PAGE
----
As often at the Fringe, secular companies took on religious subjects with a critical eye. In Our Saviour, by Mermaids Performing Arts Fund, an evangelist (a hypocritical fraud inevitably — yawn!) faces terminal illness. Charlie Flynn has written one compelling dialogue in which the preacher questions whether the hope he has given people warrants the deception. But he hasn’t managed to develop that into a satisfying play – of his six characters, four have almost nothing to do. Smokescreen Productions’ Judas is the 21st-century story of the betrayal of a messianic figure who leads the opposition to a single-faith state. The writer Tim Marriott, working with Toby Harris, gives himself powerful speeches, but his two torturers are entirely one-dimensional, and watching a man being beaten until he forsakes his friend makes for a gruelling hour.
Take a deep breath. Walk across the teeming city to find a really imaginative piece of mission in the quiet of St Vincent’s Church. The church invited all the flower guilds of Edinburgh to reflect on a Christian poem and present it florally. Then they entered it in the Art Festival as Consider the Lilies: Christian themes in the language of flowers. The art was magnificent. One piece that lodged in my visual memory reflected on the proximity of Holy Innocents’ Day to Christmas. Blood red lilies crept, right to left, across a trellis towards white daisies whose petals were dropping to the floor below. It was accompanied by Charles Causley’s poem “Innocents’ Song”. An unlikely success, the building was packed. Many churches in the city take the lucrative step of hiring out their buildings as performance spaces; this one engages with the festival as a participant and the result is an uplifting witness.
Elsewhere in the Art Festival there was a much-lauded retrospective of the work of Bridget Riley. Presented chronologically, it shows her turning her back on figurative representation, toying with the optical illusions of black-and-white abstraction, and then exploding into the use of colour, which made her renowned. Riley’s work defies two dimensions, with waves that refuse to stay still and stripes calculatedly placed to dizzy you. At the National Museum of Scotland, “Wild and Majestic: Romantic Visions of Scotland” examines the Scottish symbols that we think we know so well: bagpipes, tartan, warriors in dramatic landscapes. It traces their development through the 18th and 19th centuries and reveals the part that they played in a branding exercise that romanticised and then sentimentalised Scotland at the very time that cities such as Glasgow became wealthy on the back of the filth of poverty. The exhibition is a revelation, and I will never look at a packet of shortbread in the same way again.
Back to the theatre! The Fringe is a place where formally inventive shows attract an appreciative audience — none more so that the work of the Belgian company Ontroerend Goed — always surprising, always compelling. This year’s piece, Are we not drawn onward to new erA, is fiendishly clever. Not only is the title a palindrome: so is the play. The first 40 minutes show a scene of progressive destruction. Trees are stripped, a statute is torn down and the stage is swamped in plastic bags. All this is accompanied by strange, unintelligible dialogue. At a climactic moment, the action stops and is then reversed in every detail. To explain how this is done would rob a future audience of their surprise, but the theme becomes clear and challenging. Is it too late to put into reverse the course toward environmental devastation on which the human race has set itself? Full of ingenuity and humour, it delivers its warning with a ferocious beauty.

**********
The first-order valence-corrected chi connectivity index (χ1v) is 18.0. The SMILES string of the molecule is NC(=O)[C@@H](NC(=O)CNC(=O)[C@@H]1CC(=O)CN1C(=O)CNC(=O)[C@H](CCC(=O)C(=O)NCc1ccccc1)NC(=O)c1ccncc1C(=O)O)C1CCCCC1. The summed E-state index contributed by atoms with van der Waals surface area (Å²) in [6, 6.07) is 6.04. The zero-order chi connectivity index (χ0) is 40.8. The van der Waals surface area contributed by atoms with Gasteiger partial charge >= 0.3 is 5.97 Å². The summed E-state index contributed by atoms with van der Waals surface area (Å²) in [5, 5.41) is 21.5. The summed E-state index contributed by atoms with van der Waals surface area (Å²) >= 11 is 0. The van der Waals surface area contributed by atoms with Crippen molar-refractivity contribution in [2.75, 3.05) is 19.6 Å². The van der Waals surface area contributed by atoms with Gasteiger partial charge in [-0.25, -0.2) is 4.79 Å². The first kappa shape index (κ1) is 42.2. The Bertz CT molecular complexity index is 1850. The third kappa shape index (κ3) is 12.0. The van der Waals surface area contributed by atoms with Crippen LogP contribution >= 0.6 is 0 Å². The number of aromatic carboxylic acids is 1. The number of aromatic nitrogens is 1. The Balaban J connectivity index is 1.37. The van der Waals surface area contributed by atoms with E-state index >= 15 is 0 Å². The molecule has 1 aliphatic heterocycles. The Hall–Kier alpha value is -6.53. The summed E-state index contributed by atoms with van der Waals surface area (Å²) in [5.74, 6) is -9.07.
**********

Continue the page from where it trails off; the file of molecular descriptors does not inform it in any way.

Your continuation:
Paul Gee in the CTC New York Ensemble’s musical Henry Box Brown, about the true story of an escaped 1850s slave, which has returned to the Fringe and is at The Gilded Balloon Patter Hoose — Big Yin (Venue 45) until 26 August. Box office: phone 0131 622 6552, or visit or gildedballoon.co.uk
Technologically thrilling though that show is, it as nothing compared with the breakneck originality of Javaad Alipoor’s Rich Kids: A history of shopping malls in Tehran. The audience consumes the play through live action, on 18 screens, on the Instagram feed of their smartphones, and with a discomfiting soundtrack. It is overwhelming. It’s meant to be. It begins with the true story of the car crash that took the lives of two immensely wealthy Iranian twenty-somethings, high on cocaine and adrenaline. It scrolls backwards, like Instagram, through Tehran’s social and political history, until it reaches neolithic ancestry, making the tragedy seem inevitable as the pace of progress accelerates to an unsustainable pace. Then it peers forward, anticipating what archaeologists of the future will make of our generation and its conspicuous waste. The show is a deadly admonition about entitlement, consumerism, and digital technology. I was devastated by it.
Cardboard Citizens, the theatre company that has worked with and for homeless people for 25 years, brought Bystanders. A cast of four present true stories of the humiliation or deaths of homeless people in the UK. They weave a presentation from interviews, court reports and reconstructions. The story that has stuck with me is of the man who, for 80 desperately needed pounds, submitted to having his face tattooed with the name of a bridegroom on a stag weekend. The verve of the actors makes the story engaging, until the appearance of the wounded man on film shocks the audience into silent attention. An urgent and necessary piece of theatre.
Not for the first time, the Fringe’s biggest hit came from its youngest cast. Frankenstein: How to make a monster is presented by six young people from Battersea Arts Centre’s Beatbox Academy. They click, they buzz, they throb, they croon. Under a canopy of flickering lightbulbs, they sing about their lives and bodies. In a production whose structure is loosely based on that of Mary Shelley’s novel, they huddle together as the monster. Each given an individual turn, they beatbox birdsong, underwater echoes, heartbeats, and heartbreak: just six unaccompanied voices and six microphones. The talent on stage is enough to draw down lightning. The evening ended, and all the entire audience were on their feet, whooping with joy. I confess, dear reader, that like some dead thing electrified into life, I essayed a lumbering dance.